Tuesday, January 28, 2014

perspective, attitude and poop

Our perspective influences our attitude. In fact, I would even say our perspective forms our attitude. How we see things determines our mood and outlook. And we tend to see things as if everyone is out to get us. That car that pulled out in front of me-- how dare they! I know they saw me coming, and they just pulled out anyway! @*#&!! $%@*!! We assume they intintionally pulled out in front of us. They probably did it solely to piss us off. We make it all about us. The car that cut us off. The noisy neighbors. The seemingly unfriendly cashier. The person holding up the line. The strict boss. We make it about us. And when we do this, when our perspective is all about how something will influence me, how it affects me, this usually leads to anger, jealousy, bitterness and hatred. We get angry at the car that pulls out in front of us because we only care about their actions in how they influence us (although, let's be honest, when they cut us off… it really, actually… didn't affect us… at all).

My dad and I recently took a trip to Houston, where my brother had moved just a few days before. My dad and I went to help him move in to his new apartment. As we were out and about a lot, running errands and purchasing things for the new place, we determined that Houston drivers are a bit crazy. Sometimes it was humorous. Sometimes it would piss us off. And all the time it left us saying, "What the…?!".

I don't remember the situation exactly, but I suppose someone cut us off. It was just one of those situations where you watch the other driver and wonder what the hell they're doing. After initially being frustrated, my brother finally says, "Well, maybe she had to poop really bad." From then on out, instead of getting frustrated when a driver cut us off or tailgated or sped past us, we would just assume that they probably had to poop really bad. And then how could we not be understanding? Their actions suddenly made much more sense with that perspective!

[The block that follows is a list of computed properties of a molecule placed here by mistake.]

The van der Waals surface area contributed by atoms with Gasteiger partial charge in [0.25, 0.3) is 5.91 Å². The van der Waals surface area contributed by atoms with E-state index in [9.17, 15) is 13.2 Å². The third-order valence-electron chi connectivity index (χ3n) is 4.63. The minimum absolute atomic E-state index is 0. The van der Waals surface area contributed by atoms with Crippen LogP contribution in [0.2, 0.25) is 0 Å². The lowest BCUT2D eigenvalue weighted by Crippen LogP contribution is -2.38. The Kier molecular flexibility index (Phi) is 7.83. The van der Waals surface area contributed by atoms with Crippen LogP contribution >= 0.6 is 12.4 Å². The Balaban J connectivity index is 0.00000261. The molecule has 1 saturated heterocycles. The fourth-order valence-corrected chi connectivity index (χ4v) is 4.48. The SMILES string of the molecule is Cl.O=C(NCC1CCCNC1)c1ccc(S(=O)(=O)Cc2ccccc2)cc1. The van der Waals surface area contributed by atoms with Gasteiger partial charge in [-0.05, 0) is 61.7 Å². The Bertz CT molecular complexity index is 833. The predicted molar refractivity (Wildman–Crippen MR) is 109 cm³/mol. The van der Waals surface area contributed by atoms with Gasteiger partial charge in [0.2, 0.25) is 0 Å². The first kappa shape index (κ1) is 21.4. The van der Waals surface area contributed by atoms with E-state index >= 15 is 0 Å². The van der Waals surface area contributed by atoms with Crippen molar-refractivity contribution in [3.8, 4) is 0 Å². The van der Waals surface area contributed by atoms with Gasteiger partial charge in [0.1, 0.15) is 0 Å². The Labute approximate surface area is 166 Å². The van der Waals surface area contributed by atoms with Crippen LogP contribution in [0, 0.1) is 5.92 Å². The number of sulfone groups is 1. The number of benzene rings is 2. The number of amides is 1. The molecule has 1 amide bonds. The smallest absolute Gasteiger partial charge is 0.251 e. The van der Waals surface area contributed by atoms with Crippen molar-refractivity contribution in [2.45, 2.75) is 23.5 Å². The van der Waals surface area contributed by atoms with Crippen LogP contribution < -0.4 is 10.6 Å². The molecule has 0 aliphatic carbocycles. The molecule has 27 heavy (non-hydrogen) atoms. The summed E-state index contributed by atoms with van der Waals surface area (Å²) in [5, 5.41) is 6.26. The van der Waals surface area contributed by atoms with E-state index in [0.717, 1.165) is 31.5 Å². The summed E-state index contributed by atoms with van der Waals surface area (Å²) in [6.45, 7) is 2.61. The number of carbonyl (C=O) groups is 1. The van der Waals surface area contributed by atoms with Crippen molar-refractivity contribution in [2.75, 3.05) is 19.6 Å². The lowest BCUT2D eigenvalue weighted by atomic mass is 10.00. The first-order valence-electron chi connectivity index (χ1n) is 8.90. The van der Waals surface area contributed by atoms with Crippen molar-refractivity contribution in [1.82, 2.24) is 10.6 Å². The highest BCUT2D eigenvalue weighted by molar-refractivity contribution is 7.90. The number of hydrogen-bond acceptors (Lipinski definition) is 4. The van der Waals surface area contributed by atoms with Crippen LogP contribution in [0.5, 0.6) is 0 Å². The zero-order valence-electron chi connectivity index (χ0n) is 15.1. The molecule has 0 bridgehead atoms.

It's no fun to go through life constantly angry, frustrated, upset, jealous or assuming everyone is out to get you. It will lead to bitterness and hatred. This is something I've been learning over the past several years. It's a lesson life has tried to teach me many times and I didn't listen. I'm listening now. I'm trying to be teachable. I choose happiness. I choose joy. I choose to extend grace and forgiveness and understanding. It's not easy and I certainly don't have it perfected. It takes a conscious effort. It takes a conscious effort to make it not all about me. Maybe the noisy neighbors don't realize we can hear them. Maybe the seemingly unfriendly cashier is going through a divorce. Maybe the person holding up the line is flustered and distracted with the bad news they just received. Maybe the strict boss is struggling to hold it all together. And maybe the person in the car that cut us off just has to poop really bad.

When we make the effort to change our perspective, our attitude will, without a doubt, change. Not just our attitude in that moment, but in how we go through life. When we learn to let things go. When we realize the world is not out to get us. When we see things for more than just how they affect us, our attitude is better. Life is better.

3 comments:

Lindsey said...

I really enjoyed this. However, I'm still convinced our neighbors KNOW we can hear them and are out to make our lives miserable.

Elisabeth Osborne said...

I always say "Maybe they're about to crap their pants" when someone tailgates me or speeds past. Great minds think alike.

Mariah Howard said...

I do the same thing! When someone's grumpy and I don't see a reason why I'll just say "maybe they burnt their bagel this morning..that always makes me a bit of a grump too." :-)